That means you have to think about each part of the operation as you do it.
As I walk up the hill, the right foot might drag once or twice. I adjust.
More angle in the knee.
Then, as the muscles tire, more thought has to go into other joints.
Now, adjust the direction and height of ankle movement.
Now the ball of the foot. Push harder with the toes and the foot muscles. And bend the knee in the middle of the step. Not quite that much.
All these actions aren't simultaneous. They're microseconds apart, and need thinking about - in the right order!
Each step. Always each and every step. Lose concentration and the limp is pronounced. Or the foot drags.
Arm movement. You wouldn't imagine it would matter, but without thinking about it as well, it can lose synchronicity with the legs, with implications for balance. Without it, I may veer to the left or right.
I watch for humps and bumps in the road. Half a centimetre vertically makes a difference. Don't allow for it, and we're back to dragging the foot or doing the drunk impression.
We're at the top of the hill and the path is horizontal. All the angles for the foot now change, just enough to feel unsteady after the climb. Adjust. Focus.
Now we're going downhill. In some ways, this is harder than going up, especially as the hill gets slightly steeper. All the muscular and tendon relationships change. I feel unsteady.
At the kerb to cross the street, I take Tracey's arm.
This is very steadying, but it also fosters dependence. It gives me a false sense of balance. As soon as we get to the other side, I let go of her arm.
She walks just slightly ahead, always on the left. She knows that if she's on the other side, if I trip and start to fall, my right arm won't respond fast enough to catch hers, and doesn't have the strength to help save a fall.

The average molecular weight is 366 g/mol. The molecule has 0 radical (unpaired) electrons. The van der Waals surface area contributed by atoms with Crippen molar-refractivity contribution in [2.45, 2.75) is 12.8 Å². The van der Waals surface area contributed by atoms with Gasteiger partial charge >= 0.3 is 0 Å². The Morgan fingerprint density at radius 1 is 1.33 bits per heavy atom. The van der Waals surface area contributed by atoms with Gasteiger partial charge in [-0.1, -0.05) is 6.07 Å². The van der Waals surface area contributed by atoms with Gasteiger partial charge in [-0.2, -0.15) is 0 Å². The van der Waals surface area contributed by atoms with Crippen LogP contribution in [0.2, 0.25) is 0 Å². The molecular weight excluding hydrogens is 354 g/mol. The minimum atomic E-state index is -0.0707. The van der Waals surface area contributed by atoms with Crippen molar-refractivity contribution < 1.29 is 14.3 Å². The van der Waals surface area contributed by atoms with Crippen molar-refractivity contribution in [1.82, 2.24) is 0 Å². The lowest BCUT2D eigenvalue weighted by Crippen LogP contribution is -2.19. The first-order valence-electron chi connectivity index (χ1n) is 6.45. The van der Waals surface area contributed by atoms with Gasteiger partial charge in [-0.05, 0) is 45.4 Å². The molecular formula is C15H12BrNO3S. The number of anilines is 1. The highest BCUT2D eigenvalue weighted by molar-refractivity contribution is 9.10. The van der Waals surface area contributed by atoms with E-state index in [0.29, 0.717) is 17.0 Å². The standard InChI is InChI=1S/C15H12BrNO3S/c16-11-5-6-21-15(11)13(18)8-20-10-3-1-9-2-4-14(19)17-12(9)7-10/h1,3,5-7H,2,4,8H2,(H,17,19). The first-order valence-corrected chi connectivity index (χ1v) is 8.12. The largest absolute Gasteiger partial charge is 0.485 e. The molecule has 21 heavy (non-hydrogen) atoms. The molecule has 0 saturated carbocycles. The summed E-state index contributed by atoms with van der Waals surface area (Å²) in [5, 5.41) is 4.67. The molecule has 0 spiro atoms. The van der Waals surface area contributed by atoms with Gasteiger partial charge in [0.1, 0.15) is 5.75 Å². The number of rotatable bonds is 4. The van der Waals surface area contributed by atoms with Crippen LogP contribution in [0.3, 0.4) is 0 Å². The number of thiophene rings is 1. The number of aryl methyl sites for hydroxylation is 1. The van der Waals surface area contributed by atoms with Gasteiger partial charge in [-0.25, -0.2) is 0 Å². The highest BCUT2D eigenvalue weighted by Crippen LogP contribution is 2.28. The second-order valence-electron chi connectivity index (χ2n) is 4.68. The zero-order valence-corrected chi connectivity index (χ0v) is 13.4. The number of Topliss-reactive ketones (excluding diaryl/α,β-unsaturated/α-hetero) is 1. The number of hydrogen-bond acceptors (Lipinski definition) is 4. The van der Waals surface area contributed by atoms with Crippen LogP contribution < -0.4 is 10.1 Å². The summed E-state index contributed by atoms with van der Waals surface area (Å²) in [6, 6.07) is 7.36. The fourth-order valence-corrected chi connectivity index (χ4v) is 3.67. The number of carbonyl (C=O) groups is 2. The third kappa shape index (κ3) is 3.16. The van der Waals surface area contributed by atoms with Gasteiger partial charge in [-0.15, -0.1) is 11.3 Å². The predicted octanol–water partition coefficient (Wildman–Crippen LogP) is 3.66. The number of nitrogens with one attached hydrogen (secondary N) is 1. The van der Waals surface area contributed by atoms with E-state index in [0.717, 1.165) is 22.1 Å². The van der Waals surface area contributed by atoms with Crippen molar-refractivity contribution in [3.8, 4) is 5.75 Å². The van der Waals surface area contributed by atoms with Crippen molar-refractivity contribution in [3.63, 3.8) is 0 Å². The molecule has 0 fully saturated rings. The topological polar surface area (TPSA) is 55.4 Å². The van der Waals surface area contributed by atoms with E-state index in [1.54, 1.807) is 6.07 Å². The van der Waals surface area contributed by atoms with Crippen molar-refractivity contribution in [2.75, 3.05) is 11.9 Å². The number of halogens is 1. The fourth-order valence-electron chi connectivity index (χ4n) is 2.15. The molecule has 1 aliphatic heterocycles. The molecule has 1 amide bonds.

Don't think for a moment of walking on the grass. It has more traps than you can imagine.
As the walk comes to the last half, there's a new element aimed at defeating me. The muscles down the right side of my torso start to tire.
The effect of that is similar to aiming a large heater at the right side of a snowman. I begin to list badly to starboard. I have to think about forcing my body straight, as there's really nothing physically weaker about the side; mainly the problem gets to be the slowing of or interference to the signals from the brain.
Now, in order to maintain balance unassisted, I have to think about staying upright continuously, as well as my arm movement, the hip, the knee angle and direction, ankle lift and strength, to push off the toes; and the spot where the foot will land.
Little wonder that when we reach home, I can barely lift the leg to plough through the thick carpet of kikuyu lawn, and make it up the stairs. Just three of them. Standing still at the door is quite unsteadying. I'm glad to sit down. Tracey brings me a glass of water.
That's today's walk. Tomorrow's may be easier or it may not. Each day is unpredictable that way.
One thing's for sure. If I have a seizure before the next walk, it will be back to the drawing board for the mechanics of walking, and next time, the whole walking process will need re-adjusting.